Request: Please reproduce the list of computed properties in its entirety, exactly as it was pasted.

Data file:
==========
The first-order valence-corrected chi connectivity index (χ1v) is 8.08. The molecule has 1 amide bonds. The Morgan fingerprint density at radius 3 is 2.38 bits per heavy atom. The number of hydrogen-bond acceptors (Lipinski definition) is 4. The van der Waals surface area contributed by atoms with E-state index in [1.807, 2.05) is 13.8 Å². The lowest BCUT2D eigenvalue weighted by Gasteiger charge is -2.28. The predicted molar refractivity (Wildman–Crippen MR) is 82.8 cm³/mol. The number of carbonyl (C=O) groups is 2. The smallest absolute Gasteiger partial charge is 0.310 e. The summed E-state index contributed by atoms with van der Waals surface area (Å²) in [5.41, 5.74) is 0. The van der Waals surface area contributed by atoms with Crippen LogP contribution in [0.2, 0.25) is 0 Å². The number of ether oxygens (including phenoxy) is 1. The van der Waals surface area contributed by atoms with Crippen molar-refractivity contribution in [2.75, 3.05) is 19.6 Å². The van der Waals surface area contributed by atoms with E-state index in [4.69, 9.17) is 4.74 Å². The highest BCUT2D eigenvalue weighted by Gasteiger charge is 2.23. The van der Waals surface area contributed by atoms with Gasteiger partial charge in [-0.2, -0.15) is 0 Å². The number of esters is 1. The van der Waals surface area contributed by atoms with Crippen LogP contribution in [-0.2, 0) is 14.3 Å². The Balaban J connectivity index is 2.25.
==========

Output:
The first-order valence-corrected chi connectivity index (χ1v) is 8.08. The molecule has 1 amide bonds. The Morgan fingerprint density at radius 3 is 2.38 bits per heavy atom. The number of hydrogen-bond acceptors (Lipinski definition) is 4. The van der Waals surface area contributed by atoms with E-state index in [1.807, 2.05) is 13.8 Å². The lowest BCUT2D eigenvalue weighted by Gasteiger charge is -2.28. The predicted molar refractivity (Wildman–Crippen MR) is 82.8 cm³/mol. The number of carbonyl (C=O) groups is 2. The smallest absolute Gasteiger partial charge is 0.310 e. The summed E-state index contributed by atoms with van der Waals surface area (Å²) in [5.41, 5.74) is 0. The van der Waals surface area contributed by atoms with Crippen LogP contribution in [0.2, 0.25) is 0 Å². The number of ether oxygens (including phenoxy) is 1. The van der Waals surface area contributed by atoms with Crippen molar-refractivity contribution in [2.75, 3.05) is 19.6 Å². The van der Waals surface area contributed by atoms with E-state index in [4.69, 9.17) is 4.74 Å². The highest BCUT2D eigenvalue weighted by Gasteiger charge is 2.23. The van der Waals surface area contributed by atoms with Gasteiger partial charge in [-0.2, -0.15) is 0 Å². The number of esters is 1. The van der Waals surface area contributed by atoms with Crippen LogP contribution in [-0.2, 0) is 14.3 Å². The Balaban J connectivity index is 2.25.